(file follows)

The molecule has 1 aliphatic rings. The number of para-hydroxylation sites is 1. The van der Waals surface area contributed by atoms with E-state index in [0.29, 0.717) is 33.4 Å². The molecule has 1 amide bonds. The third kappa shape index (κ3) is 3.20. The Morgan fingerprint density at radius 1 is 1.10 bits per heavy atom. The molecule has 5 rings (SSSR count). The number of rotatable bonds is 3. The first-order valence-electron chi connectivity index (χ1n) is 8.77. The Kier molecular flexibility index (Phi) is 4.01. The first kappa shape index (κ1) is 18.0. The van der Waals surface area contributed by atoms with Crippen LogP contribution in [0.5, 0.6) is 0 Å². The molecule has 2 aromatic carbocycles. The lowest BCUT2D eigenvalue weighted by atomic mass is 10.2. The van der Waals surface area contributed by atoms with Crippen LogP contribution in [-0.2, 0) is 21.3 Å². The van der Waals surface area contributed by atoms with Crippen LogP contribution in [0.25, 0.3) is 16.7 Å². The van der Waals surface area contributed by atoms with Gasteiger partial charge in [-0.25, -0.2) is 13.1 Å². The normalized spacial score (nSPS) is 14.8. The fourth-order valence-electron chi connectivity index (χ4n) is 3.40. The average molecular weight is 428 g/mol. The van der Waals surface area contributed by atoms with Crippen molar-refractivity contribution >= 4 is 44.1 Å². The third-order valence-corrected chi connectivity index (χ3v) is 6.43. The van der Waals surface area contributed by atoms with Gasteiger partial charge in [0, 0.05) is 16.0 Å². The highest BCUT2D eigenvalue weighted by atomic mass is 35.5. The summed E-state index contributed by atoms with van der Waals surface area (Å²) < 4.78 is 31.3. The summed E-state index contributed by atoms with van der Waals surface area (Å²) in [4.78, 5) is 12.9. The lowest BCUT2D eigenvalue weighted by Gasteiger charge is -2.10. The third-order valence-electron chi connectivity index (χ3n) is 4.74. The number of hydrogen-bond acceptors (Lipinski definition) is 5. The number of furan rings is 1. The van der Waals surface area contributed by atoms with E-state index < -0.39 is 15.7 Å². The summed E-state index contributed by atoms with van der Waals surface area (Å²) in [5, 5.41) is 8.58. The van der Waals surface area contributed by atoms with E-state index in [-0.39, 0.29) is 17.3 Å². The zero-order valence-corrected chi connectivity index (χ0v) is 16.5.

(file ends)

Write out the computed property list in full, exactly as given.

The molecule has 1 aliphatic rings. The number of para-hydroxylation sites is 1. The van der Waals surface area contributed by atoms with E-state index in [0.29, 0.717) is 33.4 Å². The molecule has 1 amide bonds. The third kappa shape index (κ3) is 3.20. The Morgan fingerprint density at radius 1 is 1.10 bits per heavy atom. The molecule has 5 rings (SSSR count). The number of rotatable bonds is 3. The first-order valence-electron chi connectivity index (χ1n) is 8.77. The Kier molecular flexibility index (Phi) is 4.01. The first kappa shape index (κ1) is 18.0. The van der Waals surface area contributed by atoms with Crippen LogP contribution in [0.5, 0.6) is 0 Å². The molecule has 2 aromatic carbocycles. The lowest BCUT2D eigenvalue weighted by atomic mass is 10.2. The van der Waals surface area contributed by atoms with Crippen LogP contribution in [-0.2, 0) is 21.3 Å². The van der Waals surface area contributed by atoms with Crippen LogP contribution in [0.25, 0.3) is 16.7 Å². The van der Waals surface area contributed by atoms with Gasteiger partial charge in [-0.25, -0.2) is 13.1 Å². The normalized spacial score (nSPS) is 14.8. The fourth-order valence-electron chi connectivity index (χ4n) is 3.40. The average molecular weight is 428 g/mol. The van der Waals surface area contributed by atoms with Crippen molar-refractivity contribution >= 4 is 44.1 Å². The third-order valence-corrected chi connectivity index (χ3v) is 6.43. The van der Waals surface area contributed by atoms with Gasteiger partial charge in [0, 0.05) is 16.0 Å². The highest BCUT2D eigenvalue weighted by atomic mass is 35.5. The summed E-state index contributed by atoms with van der Waals surface area (Å²) < 4.78 is 31.3. The summed E-state index contributed by atoms with van der Waals surface area (Å²) in [4.78, 5) is 12.9. The lowest BCUT2D eigenvalue weighted by Gasteiger charge is -2.10. The third-order valence-electron chi connectivity index (χ3n) is 4.74. The number of hydrogen-bond acceptors (Lipinski definition) is 5. The number of furan rings is 1. The van der Waals surface area contributed by atoms with E-state index < -0.39 is 15.7 Å². The summed E-state index contributed by atoms with van der Waals surface area (Å²) in [5, 5.41) is 8.58. The van der Waals surface area contributed by atoms with E-state index in [-0.39, 0.29) is 17.3 Å². The zero-order valence-corrected chi connectivity index (χ0v) is 16.5.